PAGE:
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Browsing: Diary of John Quincy Adams, Volume 1


Docno: ADMS-03-01-02-0008-0003-0003

Author: Adams, John Quincy
Date: 1786-03-03

3d.

I have often wish'd to hear the following Question discussed by persons well acquainted with the human heart. Whether any Person can at the same time, Love, and despise, another, of a different sex? I think the two sentiments not only can be, but very often are united: but I may mistake. No Love can be permanent, but what is founded on esteem; but there may be a temporary attachment to a person, who<m> we are sensible is wholly unworthy of it, and such must be I imagine, all the Conquests of a Coquette who though she may be beloved by many, can be esteemed by none. This Character is so contemptible; that one would think no being blessed with any share of Reason ever could assume it. Vanity it is true, may be flattered for a Time; but it is soon doubly mortified, and when once the flower of { 412 } Beauty is gone, they have nothing left to recommend them: but so much must suffice for the present.

Docno: ADMS-03-01-02-0008-0003-0004

Author: Adams, John Quincy
Date: 1786-03-04

4th.

Eliza, spent the day at Mr. White's. Mr. Thaxter was here in the Evening. The weather very mild: a farmer, who was here in the Course of the day, said the river was very ticklish.

Docno: ADMS-03-01-02-0008-0003-0005

Author: Adams, John Quincy
Date: 1786-03-05

5th.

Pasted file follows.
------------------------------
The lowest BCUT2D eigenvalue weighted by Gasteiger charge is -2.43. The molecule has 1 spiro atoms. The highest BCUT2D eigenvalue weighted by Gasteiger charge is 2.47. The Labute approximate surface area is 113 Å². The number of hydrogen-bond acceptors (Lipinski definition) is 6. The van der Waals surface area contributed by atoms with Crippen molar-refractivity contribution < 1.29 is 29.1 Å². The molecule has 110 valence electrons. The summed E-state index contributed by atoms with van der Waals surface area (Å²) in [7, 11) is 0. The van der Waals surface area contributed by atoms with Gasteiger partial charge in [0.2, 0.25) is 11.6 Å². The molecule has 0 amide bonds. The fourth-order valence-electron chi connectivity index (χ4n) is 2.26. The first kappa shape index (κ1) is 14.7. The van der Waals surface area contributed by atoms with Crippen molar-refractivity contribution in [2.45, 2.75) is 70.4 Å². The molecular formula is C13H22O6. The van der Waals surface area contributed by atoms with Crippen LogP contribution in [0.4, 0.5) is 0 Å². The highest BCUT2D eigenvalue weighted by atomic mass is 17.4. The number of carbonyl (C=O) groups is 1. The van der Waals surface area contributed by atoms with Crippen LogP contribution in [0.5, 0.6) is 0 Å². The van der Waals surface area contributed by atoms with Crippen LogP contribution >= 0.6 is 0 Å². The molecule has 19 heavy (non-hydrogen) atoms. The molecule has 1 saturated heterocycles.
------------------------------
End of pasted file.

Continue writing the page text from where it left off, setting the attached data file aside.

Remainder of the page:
Snow'd all the morning, but the air so mild, that it melted generally as it fell to the ground. Two Sermons from I. Corinthians X. 31. Whether therefore ye eat, or drink, or whatsoever ye do, do all to the glory of God. The text in itself is good, but like most other texts of Scripture, has been shamefully abused. There was in this Sermon, as in many I have heard since I have been here, little, that I admired, and little, that I disliked. Liberality of Sentiment, cannot be expected from a Pulpit, on religious points. If a Clergyman ventures, not to be quite illiberal, it is the most he can do. While they exclaim against the Palpable absurdities of the Romish Church: they themselves fall into others equally ridiculous, and the never failing resource of texts from Scripture, is continually produced. There is a new System which carries the depravity of human Nature further, than, any I ever heard of, all arising from the text which Mr. Howe, who has adopted the plan, preach'd on three Sundays agone. I have several times discovered my abhorrence, of any Idea, of a divinity who should condemn men to everlasting torments, for what they could not in any measure help or prevent. I was perhaps too zealous; and a person who I suspect is inclined to the same uncharitable way of thinking, though he does not profess to be, used this Argument. Did I think it was possible I might be wrong? I did. Well; who of two Persons was most probably right, one who was merely a youth, who had not studied those things; or a man who had made them his chief (he might have said only) study for many years? But this proves nothing. Should a man, who for 50 years had studied nothing but the Proprieties and differences of colours, tell me that ebony and alabaster, were of the same colour I should think the assertion absurd, though I judge of colours only as they strike my Senses. I desire never to have an Idea, of a god, who is not infinitely good, and merciful, as well as powerful.
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